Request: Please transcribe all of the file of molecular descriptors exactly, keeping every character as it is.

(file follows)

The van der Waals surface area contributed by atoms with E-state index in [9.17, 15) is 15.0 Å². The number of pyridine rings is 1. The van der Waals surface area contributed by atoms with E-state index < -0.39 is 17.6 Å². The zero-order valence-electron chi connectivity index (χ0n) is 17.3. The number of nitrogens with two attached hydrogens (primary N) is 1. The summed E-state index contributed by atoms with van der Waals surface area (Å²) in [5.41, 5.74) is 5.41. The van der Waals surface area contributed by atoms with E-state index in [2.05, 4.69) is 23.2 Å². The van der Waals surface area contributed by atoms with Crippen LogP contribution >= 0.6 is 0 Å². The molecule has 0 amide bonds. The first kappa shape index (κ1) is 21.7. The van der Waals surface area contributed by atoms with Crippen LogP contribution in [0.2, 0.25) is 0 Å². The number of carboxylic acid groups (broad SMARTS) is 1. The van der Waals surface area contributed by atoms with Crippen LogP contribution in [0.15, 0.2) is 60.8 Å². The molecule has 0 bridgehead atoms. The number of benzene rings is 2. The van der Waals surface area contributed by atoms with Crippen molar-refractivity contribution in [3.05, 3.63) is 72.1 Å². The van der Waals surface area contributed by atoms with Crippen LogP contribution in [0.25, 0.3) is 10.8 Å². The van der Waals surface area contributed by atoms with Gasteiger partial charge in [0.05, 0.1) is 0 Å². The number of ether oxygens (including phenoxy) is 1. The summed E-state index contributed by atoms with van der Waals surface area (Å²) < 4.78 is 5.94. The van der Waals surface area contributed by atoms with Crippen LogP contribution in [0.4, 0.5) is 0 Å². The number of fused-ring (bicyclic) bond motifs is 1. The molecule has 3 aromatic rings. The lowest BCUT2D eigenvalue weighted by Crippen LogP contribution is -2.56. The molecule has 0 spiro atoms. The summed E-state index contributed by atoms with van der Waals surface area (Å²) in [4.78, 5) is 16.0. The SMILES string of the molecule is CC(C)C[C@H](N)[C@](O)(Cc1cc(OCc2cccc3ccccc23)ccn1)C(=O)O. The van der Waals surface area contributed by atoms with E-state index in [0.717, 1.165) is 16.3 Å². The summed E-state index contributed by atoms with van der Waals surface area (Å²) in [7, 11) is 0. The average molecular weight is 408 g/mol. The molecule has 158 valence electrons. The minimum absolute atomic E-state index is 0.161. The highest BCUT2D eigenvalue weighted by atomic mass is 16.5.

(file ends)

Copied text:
The van der Waals surface area contributed by atoms with E-state index in [9.17, 15) is 15.0 Å². The number of pyridine rings is 1. The van der Waals surface area contributed by atoms with E-state index < -0.39 is 17.6 Å². The zero-order valence-electron chi connectivity index (χ0n) is 17.3. The number of nitrogens with two attached hydrogens (primary N) is 1. The summed E-state index contributed by atoms with van der Waals surface area (Å²) in [5.41, 5.74) is 5.41. The van der Waals surface area contributed by atoms with E-state index in [2.05, 4.69) is 23.2 Å². The van der Waals surface area contributed by atoms with Crippen LogP contribution >= 0.6 is 0 Å². The molecule has 0 amide bonds. The first kappa shape index (κ1) is 21.7. The van der Waals surface area contributed by atoms with Crippen LogP contribution in [0.2, 0.25) is 0 Å². The number of carboxylic acid groups (broad SMARTS) is 1. The van der Waals surface area contributed by atoms with Crippen LogP contribution in [0.15, 0.2) is 60.8 Å². The molecule has 0 bridgehead atoms. The number of benzene rings is 2. The van der Waals surface area contributed by atoms with Crippen molar-refractivity contribution in [3.05, 3.63) is 72.1 Å². The van der Waals surface area contributed by atoms with Crippen LogP contribution in [0.25, 0.3) is 10.8 Å². The van der Waals surface area contributed by atoms with Gasteiger partial charge in [0.05, 0.1) is 0 Å². The number of ether oxygens (including phenoxy) is 1. The summed E-state index contributed by atoms with van der Waals surface area (Å²) < 4.78 is 5.94. The van der Waals surface area contributed by atoms with Crippen LogP contribution in [0.4, 0.5) is 0 Å². The number of fused-ring (bicyclic) bond motifs is 1. The molecule has 3 aromatic rings. The lowest BCUT2D eigenvalue weighted by Crippen LogP contribution is -2.56. The molecule has 0 spiro atoms. The summed E-state index contributed by atoms with van der Waals surface area (Å²) in [4.78, 5) is 16.0. The SMILES string of the molecule is CC(C)C[C@H](N)[C@](O)(Cc1cc(OCc2cccc3ccccc23)ccn1)C(=O)O. The van der Waals surface area contributed by atoms with E-state index in [0.717, 1.165) is 16.3 Å². The summed E-state index contributed by atoms with van der Waals surface area (Å²) in [7, 11) is 0. The average molecular weight is 408 g/mol. The molecule has 158 valence electrons. The minimum absolute atomic E-state index is 0.161. The highest BCUT2D eigenvalue weighted by atomic mass is 16.5.